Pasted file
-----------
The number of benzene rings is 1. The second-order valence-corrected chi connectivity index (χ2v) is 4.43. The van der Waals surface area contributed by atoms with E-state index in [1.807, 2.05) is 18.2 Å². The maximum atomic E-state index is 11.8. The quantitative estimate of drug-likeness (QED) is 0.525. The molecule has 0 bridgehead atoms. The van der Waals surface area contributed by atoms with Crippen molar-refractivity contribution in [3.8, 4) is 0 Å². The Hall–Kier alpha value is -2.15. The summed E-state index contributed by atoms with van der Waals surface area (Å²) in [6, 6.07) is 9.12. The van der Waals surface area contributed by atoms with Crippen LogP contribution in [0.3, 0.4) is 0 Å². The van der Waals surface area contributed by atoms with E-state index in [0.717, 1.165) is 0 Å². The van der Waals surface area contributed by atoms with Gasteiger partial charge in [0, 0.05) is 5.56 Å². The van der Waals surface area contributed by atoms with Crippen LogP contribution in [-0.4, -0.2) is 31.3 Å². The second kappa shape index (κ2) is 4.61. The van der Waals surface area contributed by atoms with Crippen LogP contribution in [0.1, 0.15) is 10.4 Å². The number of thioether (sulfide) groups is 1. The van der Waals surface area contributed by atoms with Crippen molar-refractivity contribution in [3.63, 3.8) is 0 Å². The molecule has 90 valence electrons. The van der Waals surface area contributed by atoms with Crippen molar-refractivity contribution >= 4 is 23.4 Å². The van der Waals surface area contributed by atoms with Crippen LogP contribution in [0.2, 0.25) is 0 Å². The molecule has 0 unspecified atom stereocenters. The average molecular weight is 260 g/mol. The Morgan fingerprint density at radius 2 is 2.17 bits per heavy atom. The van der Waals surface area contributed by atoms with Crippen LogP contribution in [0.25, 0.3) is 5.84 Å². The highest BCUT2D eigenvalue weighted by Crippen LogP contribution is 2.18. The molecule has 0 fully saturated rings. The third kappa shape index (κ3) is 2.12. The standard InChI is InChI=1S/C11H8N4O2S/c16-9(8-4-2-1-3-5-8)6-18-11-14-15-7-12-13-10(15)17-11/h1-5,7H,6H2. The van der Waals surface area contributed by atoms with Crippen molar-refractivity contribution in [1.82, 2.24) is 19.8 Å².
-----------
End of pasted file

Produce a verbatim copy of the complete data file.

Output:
The number of benzene rings is 1. The second-order valence-corrected chi connectivity index (χ2v) is 4.43. The van der Waals surface area contributed by atoms with E-state index in [1.807, 2.05) is 18.2 Å². The maximum atomic E-state index is 11.8. The quantitative estimate of drug-likeness (QED) is 0.525. The molecule has 0 bridgehead atoms. The van der Waals surface area contributed by atoms with Crippen molar-refractivity contribution in [3.8, 4) is 0 Å². The Hall–Kier alpha value is -2.15. The summed E-state index contributed by atoms with van der Waals surface area (Å²) in [6, 6.07) is 9.12. The van der Waals surface area contributed by atoms with Crippen LogP contribution in [0.3, 0.4) is 0 Å². The van der Waals surface area contributed by atoms with E-state index in [0.717, 1.165) is 0 Å². The van der Waals surface area contributed by atoms with Gasteiger partial charge in [0, 0.05) is 5.56 Å². The van der Waals surface area contributed by atoms with Crippen LogP contribution in [-0.4, -0.2) is 31.3 Å². The second kappa shape index (κ2) is 4.61. The van der Waals surface area contributed by atoms with Crippen LogP contribution in [0.1, 0.15) is 10.4 Å². The number of thioether (sulfide) groups is 1. The van der Waals surface area contributed by atoms with Crippen molar-refractivity contribution in [3.63, 3.8) is 0 Å². The molecule has 90 valence electrons. The van der Waals surface area contributed by atoms with Crippen molar-refractivity contribution >= 4 is 23.4 Å². The van der Waals surface area contributed by atoms with Crippen LogP contribution in [0.2, 0.25) is 0 Å². The molecule has 0 unspecified atom stereocenters. The average molecular weight is 260 g/mol. The Morgan fingerprint density at radius 2 is 2.17 bits per heavy atom. The van der Waals surface area contributed by atoms with Crippen LogP contribution in [0.25, 0.3) is 5.84 Å². The highest BCUT2D eigenvalue weighted by Crippen LogP contribution is 2.18. The molecule has 0 fully saturated rings. The third kappa shape index (κ3) is 2.12. The standard InChI is InChI=1S/C11H8N4O2S/c16-9(8-4-2-1-3-5-8)6-18-11-14-15-7-12-13-10(15)17-11/h1-5,7H,6H2. The van der Waals surface area contributed by atoms with Crippen molar-refractivity contribution in [1.82, 2.24) is 19.8 Å².